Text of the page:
Timo Geusch Timo Geusch - 4 months ago 11
Linux Question

How to check if a linux shared library has been preloaded using LD_PRELOAD

I'm familiar with using

to check if a shared library has been loaded into a process using a prior call to
without triggering a load if it isn't present, like so:

void* lib = dlopen(lib_name, RTLD_NOLOAD);
if (lib != NULL) {

I've recently tried to apply the same pattern to determine if one of a handful of shared libraries have been loaded into a process space using LD_PRELOAD. However in all the cases, the above mentioned call to

So basically, if I start the process using this command line

LD_PRELOAD=libawesome.so ./mycoolprocess

and then run the following check in the code in mycoolprocess.c

void* has_awesome = dlopen("libawesome.so", RTLD_NOLOAD);
if (has_awesome != NULL) {
printf("libawesome is available\n");

the call to
always returns
no matter if the shared library has been loaded using LD_PRELOAD or not. Based on Andrew Henle's comment below I also tried calling
with the absolute path to one of the reloaded shared objects, but
in this case still returns NULL despite the shared object being preloaded.

So my question is twofold:

  1. Should the above pattern work for a library that's been loaded using LD_PRELOAD?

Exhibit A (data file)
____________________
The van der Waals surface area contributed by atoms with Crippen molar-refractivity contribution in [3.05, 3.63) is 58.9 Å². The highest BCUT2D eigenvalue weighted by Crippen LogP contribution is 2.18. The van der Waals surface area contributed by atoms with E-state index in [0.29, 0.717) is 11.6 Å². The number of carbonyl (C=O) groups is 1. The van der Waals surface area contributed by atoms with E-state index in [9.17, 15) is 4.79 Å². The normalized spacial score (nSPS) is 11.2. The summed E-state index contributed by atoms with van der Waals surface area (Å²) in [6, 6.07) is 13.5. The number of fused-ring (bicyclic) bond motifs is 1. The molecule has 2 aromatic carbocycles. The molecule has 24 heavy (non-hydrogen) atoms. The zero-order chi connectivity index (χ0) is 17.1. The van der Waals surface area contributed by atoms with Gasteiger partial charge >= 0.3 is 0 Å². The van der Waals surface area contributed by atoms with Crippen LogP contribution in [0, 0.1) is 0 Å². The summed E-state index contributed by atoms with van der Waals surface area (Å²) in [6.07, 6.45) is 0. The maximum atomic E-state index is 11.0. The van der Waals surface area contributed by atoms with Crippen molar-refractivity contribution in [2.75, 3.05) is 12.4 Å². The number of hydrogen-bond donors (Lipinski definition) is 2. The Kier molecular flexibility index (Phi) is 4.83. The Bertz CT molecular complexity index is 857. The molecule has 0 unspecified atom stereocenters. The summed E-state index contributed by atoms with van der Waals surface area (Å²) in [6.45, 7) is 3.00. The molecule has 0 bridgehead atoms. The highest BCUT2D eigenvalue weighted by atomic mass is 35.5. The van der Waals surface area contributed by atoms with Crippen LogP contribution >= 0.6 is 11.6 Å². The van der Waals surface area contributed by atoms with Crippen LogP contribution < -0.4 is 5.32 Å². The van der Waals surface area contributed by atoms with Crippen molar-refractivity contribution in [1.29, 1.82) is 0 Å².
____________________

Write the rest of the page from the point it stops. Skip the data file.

2. Is there another way to have a process determine if a specific shared library has been preloaded?


No and yes, respectively.

dlopen() and the LD_PRELOAD trick, although they both deal with shared libraries, operate in fundamentally different ways.

The LD_PRELOAD environment variable is handled by the dynamic linker/loader (ld-linux.so), and affects the resolution of relocation records in the executable binary itself. In a nutshell, at every point in your code where there's a call to a function that's defined in a dynamic library, the linker (at build time) will insert a placeholder for the memory address to jump to. At runtime, those placeholders are replaced by real addresses based on the shared libraries loaded into memory, which are themselves named in the executable, but may be overridden if LD_PRELOAD is used.

So once the executable is loaded into memory and all those placeholders have been filled in with real addresses, there's no simple (or portable) way of telling what came from where. However...

You could examine the running process' memory map. On Linux, this would mean parsing through /proc/<pid>/maps. The file contents are fairly self-explanatory, so just pick one at random and take a look.

No idea how you'd do it on other systems, but I believe most modern unixen have a /proc filesystem of some sort.